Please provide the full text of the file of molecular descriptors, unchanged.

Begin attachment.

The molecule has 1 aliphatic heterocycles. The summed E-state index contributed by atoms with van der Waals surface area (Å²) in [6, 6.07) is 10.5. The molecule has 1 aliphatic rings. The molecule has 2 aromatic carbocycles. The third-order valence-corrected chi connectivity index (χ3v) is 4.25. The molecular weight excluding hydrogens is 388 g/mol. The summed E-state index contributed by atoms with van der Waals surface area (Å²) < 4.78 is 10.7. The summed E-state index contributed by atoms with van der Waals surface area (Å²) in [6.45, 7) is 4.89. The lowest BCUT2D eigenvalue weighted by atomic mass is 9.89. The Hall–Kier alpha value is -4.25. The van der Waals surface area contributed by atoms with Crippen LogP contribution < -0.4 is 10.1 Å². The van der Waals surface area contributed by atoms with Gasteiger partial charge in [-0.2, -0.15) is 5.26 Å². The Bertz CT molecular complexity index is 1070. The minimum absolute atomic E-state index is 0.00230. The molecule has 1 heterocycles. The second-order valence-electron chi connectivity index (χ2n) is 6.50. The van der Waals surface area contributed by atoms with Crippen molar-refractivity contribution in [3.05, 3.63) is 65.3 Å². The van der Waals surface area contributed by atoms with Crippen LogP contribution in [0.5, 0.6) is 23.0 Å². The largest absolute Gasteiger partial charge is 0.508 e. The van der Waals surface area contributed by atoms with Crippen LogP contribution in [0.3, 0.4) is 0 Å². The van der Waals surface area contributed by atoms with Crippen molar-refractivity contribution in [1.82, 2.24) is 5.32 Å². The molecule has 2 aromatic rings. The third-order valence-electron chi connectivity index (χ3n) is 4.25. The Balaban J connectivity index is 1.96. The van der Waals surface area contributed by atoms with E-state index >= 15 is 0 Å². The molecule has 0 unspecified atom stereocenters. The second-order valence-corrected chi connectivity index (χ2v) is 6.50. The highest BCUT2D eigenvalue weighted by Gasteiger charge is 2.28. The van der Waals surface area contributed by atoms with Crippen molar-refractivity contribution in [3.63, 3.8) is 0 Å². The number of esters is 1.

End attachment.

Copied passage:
The molecule has 1 aliphatic heterocycles. The summed E-state index contributed by atoms with van der Waals surface area (Å²) in [6, 6.07) is 10.5. The molecule has 1 aliphatic rings. The molecule has 2 aromatic carbocycles. The third-order valence-corrected chi connectivity index (χ3v) is 4.25. The molecular weight excluding hydrogens is 388 g/mol. The summed E-state index contributed by atoms with van der Waals surface area (Å²) < 4.78 is 10.7. The summed E-state index contributed by atoms with van der Waals surface area (Å²) in [6.45, 7) is 4.89. The lowest BCUT2D eigenvalue weighted by atomic mass is 9.89. The Hall–Kier alpha value is -4.25. The van der Waals surface area contributed by atoms with Crippen LogP contribution < -0.4 is 10.1 Å². The van der Waals surface area contributed by atoms with Gasteiger partial charge in [-0.2, -0.15) is 5.26 Å². The Bertz CT molecular complexity index is 1070. The minimum absolute atomic E-state index is 0.00230. The molecule has 1 heterocycles. The second-order valence-electron chi connectivity index (χ2n) is 6.50. The van der Waals surface area contributed by atoms with Crippen molar-refractivity contribution in [3.05, 3.63) is 65.3 Å². The van der Waals surface area contributed by atoms with Crippen LogP contribution in [0.5, 0.6) is 23.0 Å². The largest absolute Gasteiger partial charge is 0.508 e. The van der Waals surface area contributed by atoms with Crippen LogP contribution in [0.3, 0.4) is 0 Å². The van der Waals surface area contributed by atoms with Crippen molar-refractivity contribution in [1.82, 2.24) is 5.32 Å². The molecule has 2 aromatic rings. The third-order valence-electron chi connectivity index (χ3n) is 4.25. The Balaban J connectivity index is 1.96. The van der Waals surface area contributed by atoms with E-state index >= 15 is 0 Å². The molecule has 0 unspecified atom stereocenters. The second-order valence-corrected chi connectivity index (χ2v) is 6.50. The highest BCUT2D eigenvalue weighted by Gasteiger charge is 2.28. The van der Waals surface area contributed by atoms with Crippen molar-refractivity contribution in [3.63, 3.8) is 0 Å². The number of esters is 1.